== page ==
Similarly, combat leadership is viewed as a quaint anomaly. So, while an H.R. McMaster might be an innovative and dynamic brigade commander under fire, he can be twice passed over for promotion to general officer in favor of a peer who spent those years at the Pentagon learning about the "real" work of the military.
There was much more to do but too little time before Bush’s presidency expired. So Gates began giving a series of public speeches. Their main theme was that the military needed to embrace the 21st century in its deployments, training, operations, and weapons buying. It needed, specifically, to shift away from what he described as "baroque" single-purpose weapons designed for Cold War scenarios (or big wars against big powers in a distant future that wasn’t likely ever to happen) toward cheaper, more versatile weapons better suited to the low-intensity conflicts the United States was actually fighting. In an almost unprecedented move, Gates also called repeatedly for more funding for the Pentagon’s traditional bureaucratic rivals in the State Department, warning of the "creeping militarization" of U.S. foreign policy.
Gates was explicitly laying out an agenda for the next defense secretary. Then he became him. Or, as he now puts it, "I punted all these balls to my successor and discovered I was the receiver." In the first half of Obama’s term, he has followed through, catching the punts and running with them farther and faster than anyone expected. (One exception is the notion of transferring money to the State Department; that hasn’t happened.)
Even before Obama’s term formally began, Gates launched a three-month review of every major line item in the half-trillion-dollar defense budget, drawing the entire building — the highest-level civilian analysts and military officers — into the process. By April 2009, his teams had compiled a list of 50 programs primed for change. Gates decided to kill, slash, or restructure 33 of them, including some of the services’ most cherished weapons systems.
Again, this is next to impossible. While SECDEF is a leading actor in these decisions, he’s by no means the only one. Congress, which appropriates the funds, almost always blocks moves to cut major weapons programs because they are almost always parceled out into enough states and districts to make dozens of Representatives and Senators stakeholders. And the contracting industry is among Washington’s most effective lobbyists. That Gates was able to achieve this demonstrates no only his superb bureaucratic skills but the esteem in which he is held on both sides of the aisle.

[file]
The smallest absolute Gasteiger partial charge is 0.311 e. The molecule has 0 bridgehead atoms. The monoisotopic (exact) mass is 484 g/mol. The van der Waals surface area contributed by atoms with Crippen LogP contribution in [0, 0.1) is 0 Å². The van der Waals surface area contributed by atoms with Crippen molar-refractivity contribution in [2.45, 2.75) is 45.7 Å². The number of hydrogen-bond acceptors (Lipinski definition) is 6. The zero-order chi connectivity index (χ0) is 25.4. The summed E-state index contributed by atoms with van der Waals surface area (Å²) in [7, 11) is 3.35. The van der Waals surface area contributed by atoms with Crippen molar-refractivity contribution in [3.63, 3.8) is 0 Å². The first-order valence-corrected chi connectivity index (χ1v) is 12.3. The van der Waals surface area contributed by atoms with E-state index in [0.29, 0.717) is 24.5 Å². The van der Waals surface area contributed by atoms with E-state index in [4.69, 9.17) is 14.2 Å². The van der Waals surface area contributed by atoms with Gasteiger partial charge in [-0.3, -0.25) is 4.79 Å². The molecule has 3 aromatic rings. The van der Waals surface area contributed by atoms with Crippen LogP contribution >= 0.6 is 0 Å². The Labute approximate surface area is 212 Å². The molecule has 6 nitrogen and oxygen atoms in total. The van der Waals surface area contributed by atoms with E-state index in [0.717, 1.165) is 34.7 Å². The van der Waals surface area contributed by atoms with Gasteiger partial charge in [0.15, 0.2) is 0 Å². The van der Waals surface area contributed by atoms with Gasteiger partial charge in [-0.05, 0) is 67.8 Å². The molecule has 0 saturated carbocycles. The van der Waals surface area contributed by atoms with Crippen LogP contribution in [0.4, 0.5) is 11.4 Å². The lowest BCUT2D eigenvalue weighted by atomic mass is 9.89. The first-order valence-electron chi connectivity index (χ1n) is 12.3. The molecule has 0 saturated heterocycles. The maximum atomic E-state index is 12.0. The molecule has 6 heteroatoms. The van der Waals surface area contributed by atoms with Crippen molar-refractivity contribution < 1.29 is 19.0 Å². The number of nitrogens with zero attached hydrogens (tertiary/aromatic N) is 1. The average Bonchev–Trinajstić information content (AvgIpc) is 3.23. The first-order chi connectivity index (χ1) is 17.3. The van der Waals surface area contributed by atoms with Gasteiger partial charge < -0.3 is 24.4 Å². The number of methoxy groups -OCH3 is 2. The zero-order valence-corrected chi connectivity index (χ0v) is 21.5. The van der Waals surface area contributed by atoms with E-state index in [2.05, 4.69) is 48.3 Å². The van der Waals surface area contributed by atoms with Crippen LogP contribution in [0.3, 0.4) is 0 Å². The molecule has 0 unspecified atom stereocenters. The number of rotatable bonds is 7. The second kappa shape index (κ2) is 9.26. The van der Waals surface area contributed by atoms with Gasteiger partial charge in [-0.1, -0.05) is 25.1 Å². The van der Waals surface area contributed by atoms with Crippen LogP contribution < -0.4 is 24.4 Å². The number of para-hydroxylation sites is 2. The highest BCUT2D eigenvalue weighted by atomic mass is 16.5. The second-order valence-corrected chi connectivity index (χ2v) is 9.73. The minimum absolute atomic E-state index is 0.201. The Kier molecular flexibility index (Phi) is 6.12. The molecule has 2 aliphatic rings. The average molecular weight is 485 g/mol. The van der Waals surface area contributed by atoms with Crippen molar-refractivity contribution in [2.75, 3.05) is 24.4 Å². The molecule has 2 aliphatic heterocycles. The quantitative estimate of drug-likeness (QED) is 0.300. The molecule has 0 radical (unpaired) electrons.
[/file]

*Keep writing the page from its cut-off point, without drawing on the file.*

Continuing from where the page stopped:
Gates won these fights for several reasons. The first was that he is Gates: a Republican hawk (albeit a relatively moderate one) and therefore immune to charges that he’s "soft on defense."
Second, he had the Joint Chiefs behind him, and that was because he fully consulted them at every step of the review. This is where Gates differs not only from Rumsfeld but from McNamara, the systems analyst who stormed into a Pentagon where no general had ever had to make a reasoned argument on behalf of a weapons system ("it’s a military requirement" usually sufficed) and imposed massive changes. Gates knew that, to make change stick, the officers carrying it out had to feel they had a stake in the decision. By contrast, when President Jimmy Carter and his defense secretary, Harold Brown, killed the B-1 bomber, the Air Force program managers, who hadn’t been consulted, didn’t really kill it; they tacked on some cosmetic changes and called it the "cruise missile carrier aircraft." When Ronald Reagan won the next election, they dropped the pretense, and the B-1 resumed as if Carter had never made the decision.
Kaplan notes that one of Gates’ current projects, drastically cutting the number of senior commands, might be "a bridge too far."
In the realm of Pentagon politics, it’s one thing to slash a few cherished weapons programs. But it’s another thing entirely to slash the number of colonels and generals — which, besides the obvious immediate threat to officers’ careers, means fewer promotions for majors and captains, who thus end their service at a lower rank and with less retirement pay. This is the sort of thing that could spark an old-fashioned officers’ revolt.
Unless the size of the force is cut, too — and Gates is not proposing that — the number of majors and lieutenants colonel shouldn’t much. What would go away are the three- and four-star billets. Considering that we have more of those now than we did during World War II, with a massively larger force, there are few serious analysts who think getting rid of some isn’t prudent. And, since most officers retire as lieutenants colonel (or the Navy equivalent, commander) it’s hard to see a "revolt" developing. But it’s unlikely to pass, either, since the cost savings would be minimal in the context of a multi-hundred billion dollar defense budget and, as Gates’ proposed shuttering of JFCOM demonstrates, generate substantial opposition from Congress.
James Joyner is managing editor of the Atlantic Council. Photo credit: Jim Watson/Getty Images.